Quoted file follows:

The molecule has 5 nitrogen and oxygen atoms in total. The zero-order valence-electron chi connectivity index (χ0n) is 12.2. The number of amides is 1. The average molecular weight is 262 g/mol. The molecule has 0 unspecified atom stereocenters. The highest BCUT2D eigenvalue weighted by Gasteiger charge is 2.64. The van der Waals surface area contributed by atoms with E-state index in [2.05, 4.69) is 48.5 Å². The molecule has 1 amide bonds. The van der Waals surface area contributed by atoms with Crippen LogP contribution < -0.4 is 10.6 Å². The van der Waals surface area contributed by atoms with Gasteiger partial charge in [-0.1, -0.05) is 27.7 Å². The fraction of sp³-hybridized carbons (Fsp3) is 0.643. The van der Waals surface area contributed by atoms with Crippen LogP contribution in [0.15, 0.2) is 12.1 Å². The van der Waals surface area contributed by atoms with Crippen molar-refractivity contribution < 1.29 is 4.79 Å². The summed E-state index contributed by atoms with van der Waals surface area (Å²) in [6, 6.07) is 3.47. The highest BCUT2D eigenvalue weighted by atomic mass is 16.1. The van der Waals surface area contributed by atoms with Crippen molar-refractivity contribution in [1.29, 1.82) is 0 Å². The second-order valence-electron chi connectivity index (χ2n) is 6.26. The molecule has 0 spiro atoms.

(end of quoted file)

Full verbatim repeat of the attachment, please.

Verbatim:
The molecule has 5 nitrogen and oxygen atoms in total. The zero-order valence-electron chi connectivity index (χ0n) is 12.2. The number of amides is 1. The average molecular weight is 262 g/mol. The molecule has 0 unspecified atom stereocenters. The highest BCUT2D eigenvalue weighted by Gasteiger charge is 2.64. The van der Waals surface area contributed by atoms with E-state index in [2.05, 4.69) is 48.5 Å². The molecule has 1 amide bonds. The van der Waals surface area contributed by atoms with Crippen LogP contribution < -0.4 is 10.6 Å². The van der Waals surface area contributed by atoms with Gasteiger partial charge in [-0.1, -0.05) is 27.7 Å². The fraction of sp³-hybridized carbons (Fsp3) is 0.643. The van der Waals surface area contributed by atoms with Crippen LogP contribution in [0.15, 0.2) is 12.1 Å². The van der Waals surface area contributed by atoms with Crippen molar-refractivity contribution < 1.29 is 4.79 Å². The summed E-state index contributed by atoms with van der Waals surface area (Å²) in [6, 6.07) is 3.47. The highest BCUT2D eigenvalue weighted by atomic mass is 16.1. The van der Waals surface area contributed by atoms with Crippen molar-refractivity contribution in [1.29, 1.82) is 0 Å². The second-order valence-electron chi connectivity index (χ2n) is 6.26. The molecule has 0 spiro atoms.